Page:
The HyperTexts

Fardin Mohammadi: "I felt like a terrorist"

September 11, 2010

Friday morning was Eid-ul-Fitr, and I felt like a terrorist. I walked into the Al-Farouq Masjid in Atlanta with a sports bag filled with clothes and a backpack full of books and a laptop. My eyes were red and my body was weak from a lack of sleep. I was the only one not dressed up in traditional clothes or a shirt and tie. I was the only one with luggage. No one stared at me; no one asked me why I had extra bags; no one seemed to notice. But internally I felt like I was committing a crime by taking bags that could be filled with explosives into a crowded area, such as a masjid. I wasn't proud of feeling like a terrorist. I felt low and ashamed for even imagining something like that in the house of God and in the presence of my fellow Muslim Americans. Yet I prayed. I boarded a Greyhound bus that was heading back to Nashville that afternoon. Once again I felt like a terrorist. Everyone had luggage, but no one had a beard and no one else was Muslim or looked like a Muslim. I felt ashamed again. I am not a terrorist, but at least once a day I involuntarily feel like I’m committing a crime by being Muslim. Not many people treat me differently here. Not in Atlanta. I am (for the most part) treated like every other American college student, but my fellow Muslims aren't always extended that right.

In Murfreesboro, Tennessee, equipment used to build a proposed masjid and community center was burned amid an atmosphere of protest against the masjid and even Islam as a religion. In Lower Manhattan a proposed Islamic community center open to all people is being harassed and sparking much debate about what it means to be American and to have unalienable rights. Some Americans say Muslims have the right to build the mosque, but they shouldn't. They don't understand that that building, a former clothing store, was already offering prayer services and is raising money to expand to allow room for more Muslims. Essentially, the "ground zero mosque" was an operating masjid before they decided to fundraise to turn it into a community center. The 2,000+ Americans killed in the terrorist attacks affected all Americans regardless of religion; thus religion should not be an issue regarding whether or not a place of worship and a community center should be built nearly three blocks away from the memorial site. Recently, a Muslim cab driver in New York was almost killed after he answered yes to the question "Are you Muzlim?" A drunk college student slashed his neck and arms. The mispronunciation of Muslim as “Muzlim” sounds degrading to many of us.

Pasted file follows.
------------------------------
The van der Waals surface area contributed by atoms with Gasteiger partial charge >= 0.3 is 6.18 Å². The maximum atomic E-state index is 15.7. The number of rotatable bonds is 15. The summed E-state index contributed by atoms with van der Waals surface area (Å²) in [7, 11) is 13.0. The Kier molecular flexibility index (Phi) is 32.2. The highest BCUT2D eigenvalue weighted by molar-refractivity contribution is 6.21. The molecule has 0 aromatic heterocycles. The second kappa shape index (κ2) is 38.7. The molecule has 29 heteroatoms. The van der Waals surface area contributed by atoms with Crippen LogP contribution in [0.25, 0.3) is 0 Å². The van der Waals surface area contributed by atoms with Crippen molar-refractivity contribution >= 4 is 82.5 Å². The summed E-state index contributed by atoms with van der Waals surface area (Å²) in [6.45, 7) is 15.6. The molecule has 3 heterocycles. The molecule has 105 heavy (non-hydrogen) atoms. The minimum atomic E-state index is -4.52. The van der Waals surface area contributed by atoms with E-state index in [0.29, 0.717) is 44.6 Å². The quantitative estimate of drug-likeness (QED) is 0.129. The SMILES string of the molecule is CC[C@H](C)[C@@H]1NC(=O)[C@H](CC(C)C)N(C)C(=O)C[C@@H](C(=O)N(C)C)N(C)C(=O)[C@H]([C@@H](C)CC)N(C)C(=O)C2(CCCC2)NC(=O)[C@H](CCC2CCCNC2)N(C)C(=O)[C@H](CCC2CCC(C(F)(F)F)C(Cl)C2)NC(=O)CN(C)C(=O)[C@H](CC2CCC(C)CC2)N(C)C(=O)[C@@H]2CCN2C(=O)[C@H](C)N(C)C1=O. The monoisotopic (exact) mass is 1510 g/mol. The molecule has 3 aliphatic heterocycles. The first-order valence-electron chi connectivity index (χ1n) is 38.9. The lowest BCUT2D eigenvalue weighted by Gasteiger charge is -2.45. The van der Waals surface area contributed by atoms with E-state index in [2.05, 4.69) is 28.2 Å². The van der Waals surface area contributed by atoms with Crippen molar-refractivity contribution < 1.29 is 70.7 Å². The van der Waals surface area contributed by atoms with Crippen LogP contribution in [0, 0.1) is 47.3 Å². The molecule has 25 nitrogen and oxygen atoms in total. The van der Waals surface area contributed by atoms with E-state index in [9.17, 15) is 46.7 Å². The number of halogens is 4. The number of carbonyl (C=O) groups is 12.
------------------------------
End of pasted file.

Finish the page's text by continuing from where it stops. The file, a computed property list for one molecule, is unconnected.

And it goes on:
The terrorists of the attacks on New York City are accomplishing their goal even nine years later. They are instilling fear into the hearts of Americans still and causing the United States to divide. They instilled fear into our hearts (islamaphobia) and this fear led to ignorance and hate. The only way to battle this ignorance and hate is with understanding and love. You can't put out a fire by adding more fire. You can't stop the burning of a Quran by a terrorist group by burning Bibles and American flags. Most Muslims in other countries are angered at all Americans for the actions of this one group of American terrorists. Most Americans are angered at Muslims for the actions of one group of Muslim terrorists. We can't let the actions of a few ruin the image of a world of people in our eyes. This world is small. Jews, Christian, Muslims, and people of other faiths will ALWAYS be neighbors. We will always be neighbors in this small world. Love thy neighbor rings true for all the people of the Abrahamic religions. In America we will always be neighbors. Loving and attempting to understand one another will unite us against all evil and stop the spread of terrorism from all sides. The deaths and fears in America and the Middle East will become minimal and will be replaced with societal progression and learning. Read a Quran instead of burning one. Attend a prayer service instead of protesting it. Help build a masjid so we can help build churches. Help your neighbors so they will help you.

I felt like a terrorist because those terrorists of 9/11 affected me as well. In the fifth grade (2002) I was beaten by a group of middle school boys who knew I was Muslim. I’ve been shunned by Persians in Iran because I have a foreign accent and am American. I've been searched and questioned and delayed at every airport: in American airports because I was born in Iran; in Iranian airports because I’m a Kurdish American citizen. Hearing about the struggles of Muslims here in America and their deaths abroad stirs anger in me: not towards Americans because I am American, not towards Muslims for I am Muslim, but toward ignorance and hate.

As much as I hate letting other peoples' attitudes affect my own, I feel like a terrorist and will until ignorance has been replaced with understanding.

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